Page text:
In the case of a cooperative operating in the open market this question is easily answered, of course – their competitors take up the slack. But when the cooperative is a monopoly provider, and (as would very likely be the case with public services in rural areas), the only people qualified to operate the service are the people who have failed – who takes over then? If it’s the same employees, incorporated into a new cooperative, then what’s to prevent them repeating all the same mistakes, seeing the new cooperative fail, being instantly re-organised into yet another new cooperative – and starting the process all over again? These are essential public services, so they can’t simply stop just because a local cooperative runs out of money. It would be like the banks all over again – the cooperatives couldn’t be allowed to fail, and so they’d have to be bailed out regardless of what they did.
There are some people who are genuinely convinced that David Cameron’s Conservative party has been radically disconnected from its Thatcherite roots, that it has been brought to its senses by three crushing general election defeats in a row. These people will, I’m sure, be encouraged by these kinds of announcements from the Conservative leader, even if it does look like there are practical problems to be ironed out. They’ll take them, even in their imperfect form, as evidence of a more flexible, less ideological approach to politics. Perhaps they’re right. It still strikes me, though, that there’s a terrible oxymoron at the heart of the phrase ‘Conservative Cooperative Movement’.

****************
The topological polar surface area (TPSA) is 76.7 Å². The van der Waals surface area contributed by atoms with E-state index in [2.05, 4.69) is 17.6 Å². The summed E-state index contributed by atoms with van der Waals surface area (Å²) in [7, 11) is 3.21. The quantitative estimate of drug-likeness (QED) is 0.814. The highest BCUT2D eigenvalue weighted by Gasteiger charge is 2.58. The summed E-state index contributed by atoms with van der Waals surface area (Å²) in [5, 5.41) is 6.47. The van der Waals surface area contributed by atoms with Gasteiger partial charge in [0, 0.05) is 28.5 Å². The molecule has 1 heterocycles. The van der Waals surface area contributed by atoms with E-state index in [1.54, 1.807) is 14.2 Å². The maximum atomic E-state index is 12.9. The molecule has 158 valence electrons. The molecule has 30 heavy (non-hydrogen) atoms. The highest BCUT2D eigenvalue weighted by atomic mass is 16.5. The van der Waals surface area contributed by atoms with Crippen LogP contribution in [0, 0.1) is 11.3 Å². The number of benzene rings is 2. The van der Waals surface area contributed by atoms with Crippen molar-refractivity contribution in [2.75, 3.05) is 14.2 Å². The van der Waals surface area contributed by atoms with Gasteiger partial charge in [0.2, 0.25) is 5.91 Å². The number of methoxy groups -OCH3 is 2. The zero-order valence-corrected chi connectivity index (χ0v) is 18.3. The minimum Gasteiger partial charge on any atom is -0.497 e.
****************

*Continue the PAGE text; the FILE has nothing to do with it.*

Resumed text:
It seems to me that there are two fundamental ways of understanding the behaviour of people: the bitter, Ayn Rand notion of lonely individuals locked in a permanent struggle to achieve supremacy over their rivals; or the opposed notion of interconnected individuals within a group, who will gladly sacrifice a measure of their own self-interest for the benefit of the group. These two views are contradictory and mutually exclusive – either there is no such thing as society, or there is – and the Conservatives have been, for decades, the party of the former view. They have been the party who have argued that no-one ever acts, except in their own self-interest; they have been the party who have argued that the greatest benefits flow from setting the individual ‘free’ from all forms of social responsibility, locking everyone in permanent competition with everyone else. This bitter, bleak, desperately pessimistic world view is the absolute opposite of cooperatives. Cooperatives are based, strangely enough, on the spirit of cooperation, not competition. Employees in a cooperative don’t struggle to increase their success at the expense of their fellow employees, they work with their colleagues to achieve benefits for all, secure in the knowledge that their colleagues are doing the same for them.
I’m sorry to say that I really don’t believe that David Cameron and the Conservative party have swapped from being disciples of Margaret Thatcher to disciples of Robert Owen. I don’t think they have any interest in the principles and spirit of social or economic cooperation. In fact, having looked at their proposals, I’m not even sure they understand the principles of cooperation. I think we can boil this announcement down to one simple fact – it’s an attempt to undermine the idea of public service in our public services. Admittedly, it’s more subtle than the party’s previous attempts – it’s not privatisation by means of a stock market flotation. It’s still an attempt, though, to do away with the idea that teachers teach, and nurses nurse, for the benefit of the people they teach and nurse, and to replace it with the idea that teachers and nurses go to work for the chance of making a quick buck, and the only thing preventing them from working harder or better is the lack of opportunity to make a bigger buck.
Like I said at the beginning, the Conservatives don’t understand the public service ethos, and because they don’t understand it, they want to destroy it. They want to reduce everything to a financial transaction, because buying and selling is all they understand. That’s all these putative cooperatives are – an attempt to turn the care of one human being by another into a purely commercial transaction. I almost wish we could have the old, nakedly Thatcherite Conservatives back. At least they were honest about what they were trying to achieve.